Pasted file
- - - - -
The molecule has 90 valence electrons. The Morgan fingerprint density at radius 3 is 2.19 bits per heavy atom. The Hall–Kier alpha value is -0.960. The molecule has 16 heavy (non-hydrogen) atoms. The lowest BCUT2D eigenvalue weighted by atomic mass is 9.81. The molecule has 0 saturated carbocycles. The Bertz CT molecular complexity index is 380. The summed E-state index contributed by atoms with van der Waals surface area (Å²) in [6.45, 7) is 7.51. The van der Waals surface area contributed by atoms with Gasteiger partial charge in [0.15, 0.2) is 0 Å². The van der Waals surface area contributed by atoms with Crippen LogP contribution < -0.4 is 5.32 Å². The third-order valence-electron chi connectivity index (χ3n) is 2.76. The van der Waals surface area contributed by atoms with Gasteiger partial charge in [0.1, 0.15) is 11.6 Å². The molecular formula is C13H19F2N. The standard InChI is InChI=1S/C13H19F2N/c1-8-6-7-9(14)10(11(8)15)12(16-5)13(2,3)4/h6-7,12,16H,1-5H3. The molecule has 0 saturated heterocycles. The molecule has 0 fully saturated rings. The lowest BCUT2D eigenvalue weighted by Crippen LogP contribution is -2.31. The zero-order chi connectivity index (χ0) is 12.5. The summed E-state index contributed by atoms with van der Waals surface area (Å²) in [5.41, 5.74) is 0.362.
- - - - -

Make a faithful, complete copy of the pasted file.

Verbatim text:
The molecule has 90 valence electrons. The Morgan fingerprint density at radius 3 is 2.19 bits per heavy atom. The Hall–Kier alpha value is -0.960. The molecule has 16 heavy (non-hydrogen) atoms. The lowest BCUT2D eigenvalue weighted by atomic mass is 9.81. The molecule has 0 saturated carbocycles. The Bertz CT molecular complexity index is 380. The summed E-state index contributed by atoms with van der Waals surface area (Å²) in [6.45, 7) is 7.51. The van der Waals surface area contributed by atoms with Gasteiger partial charge in [0.15, 0.2) is 0 Å². The van der Waals surface area contributed by atoms with Crippen LogP contribution < -0.4 is 5.32 Å². The third-order valence-electron chi connectivity index (χ3n) is 2.76. The van der Waals surface area contributed by atoms with Gasteiger partial charge in [0.1, 0.15) is 11.6 Å². The molecular formula is C13H19F2N. The standard InChI is InChI=1S/C13H19F2N/c1-8-6-7-9(14)10(11(8)15)12(16-5)13(2,3)4/h6-7,12,16H,1-5H3. The molecule has 0 saturated heterocycles. The molecule has 0 fully saturated rings. The lowest BCUT2D eigenvalue weighted by Crippen LogP contribution is -2.31. The zero-order chi connectivity index (χ0) is 12.5. The summed E-state index contributed by atoms with van der Waals surface area (Å²) in [5.41, 5.74) is 0.362.